Combating Prison Radicalisation
Containing those convicted of terrorist offences remains a vexing problem for policymakers. Spanish prisons implement the strategy of dispersal, where high-risk inmates are spread across multiple detention centres. This was done as a response to the strictly hierarchical structure of the Basque Homeland and Liberty (ETA) Spanish separatist group in the fear that they would recreate their operational structures behind bars. Those convicted of Islamist terrorist offences are concentrated in a relatively fewer number of prisons, but Spain has yet to create specialist units which exclusively hold those convicted of terror offences. This policy was recommended in Home Office official, and former prison governor, Ian Acheson’s 2016 prisons review, which recommends greater separation and specialised management of the highest-risk individuals. This was implemented at HMP Frankland in County Durham, where Anjem Choudary has been incarcerated.
The strategy of separating terrorists from the rest of the prison population has its own risks. Putting like-minded prisoners together could enable them to present a united front against guards, and plot future attacks upon their release. Conversely, the separation of jihadists and criminals may serve to prevent the radicalisation of inmates like Abdelbaki Es Satty. Dispersal could also help prevent the alignment of terrorists with ‘ordinary’ criminals who potentially have 1) an easier access to weapons, 2) an ability to stay under the radar, and 3) a familiarity with violence. Specialist units may therefore be the more effective action in combating the threat posed by radicalisation in prisons.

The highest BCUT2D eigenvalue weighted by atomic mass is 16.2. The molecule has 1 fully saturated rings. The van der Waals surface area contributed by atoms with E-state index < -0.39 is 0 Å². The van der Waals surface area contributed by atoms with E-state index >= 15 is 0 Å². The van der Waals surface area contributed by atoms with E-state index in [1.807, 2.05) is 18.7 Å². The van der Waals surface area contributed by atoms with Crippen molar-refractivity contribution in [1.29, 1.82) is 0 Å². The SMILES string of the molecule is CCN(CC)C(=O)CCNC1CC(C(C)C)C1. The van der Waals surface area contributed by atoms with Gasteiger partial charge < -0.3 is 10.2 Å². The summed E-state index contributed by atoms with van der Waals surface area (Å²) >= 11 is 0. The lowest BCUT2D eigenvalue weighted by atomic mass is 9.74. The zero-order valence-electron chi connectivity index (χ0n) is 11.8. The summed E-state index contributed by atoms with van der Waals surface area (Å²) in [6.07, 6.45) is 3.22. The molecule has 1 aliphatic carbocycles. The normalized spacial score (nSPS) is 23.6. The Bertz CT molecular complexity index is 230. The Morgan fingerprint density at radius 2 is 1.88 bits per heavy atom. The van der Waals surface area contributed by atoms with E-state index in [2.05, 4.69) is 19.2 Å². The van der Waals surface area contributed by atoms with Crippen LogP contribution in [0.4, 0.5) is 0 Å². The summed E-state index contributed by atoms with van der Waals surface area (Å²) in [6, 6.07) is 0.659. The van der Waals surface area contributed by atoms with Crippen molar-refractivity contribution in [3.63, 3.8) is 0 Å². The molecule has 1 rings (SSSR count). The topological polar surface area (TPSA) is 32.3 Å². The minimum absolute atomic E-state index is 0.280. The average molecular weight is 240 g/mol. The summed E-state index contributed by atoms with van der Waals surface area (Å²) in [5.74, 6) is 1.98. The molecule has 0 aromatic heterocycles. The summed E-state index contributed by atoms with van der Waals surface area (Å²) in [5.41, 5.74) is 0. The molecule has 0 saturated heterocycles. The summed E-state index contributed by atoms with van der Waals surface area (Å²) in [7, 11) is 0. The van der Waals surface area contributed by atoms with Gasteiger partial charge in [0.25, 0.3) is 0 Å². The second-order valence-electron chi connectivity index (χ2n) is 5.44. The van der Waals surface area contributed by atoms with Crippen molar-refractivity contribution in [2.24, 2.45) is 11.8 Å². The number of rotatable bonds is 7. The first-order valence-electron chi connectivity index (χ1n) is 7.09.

Defeating the ‘Caliphate’ is Not Enough
Interestingly, and perhaps unbeknownst to ISIS’s alleged ‘soldier’ as he killed men, women, and children on Las Ramblas, the so-called ‘Caliphate’ is crumbling. Since 2014, ISIS has lost more than 78 percent of the territory they used to operate freely within in Iraq, along with 58 percent of their territory in Syria. Former strongholds of Mosul, Fallujah, Ramadi, Manbij, and the majority of Raqqa have all been retaken at the hands of the anti-ISIS coalition. Yet any ‘defeat’ of ISIS in the Levant will not spell the end of jihadist terrorism. Jihadism is a movement, untethered to any particular group. As Peter Neumann writes in Radicalized, ISIS is only one manifestation, “of a wider social, political and religious movement, a movement whose ideas and networks have spread and taken root in countries around the globe.” Without active and sustained engagement with the ideas, as well as the social and political conflicts that animate them, the Younes Abouyaaqoub’s of the world will continue to commit acts of barbarism in the name of jihad.
John Holland-McCowan is a Research Fellow at ICSR. Follow him @jhollandmccowan. Daniel Porter is a Research Intern at ICSR. Follow him @danjporter1.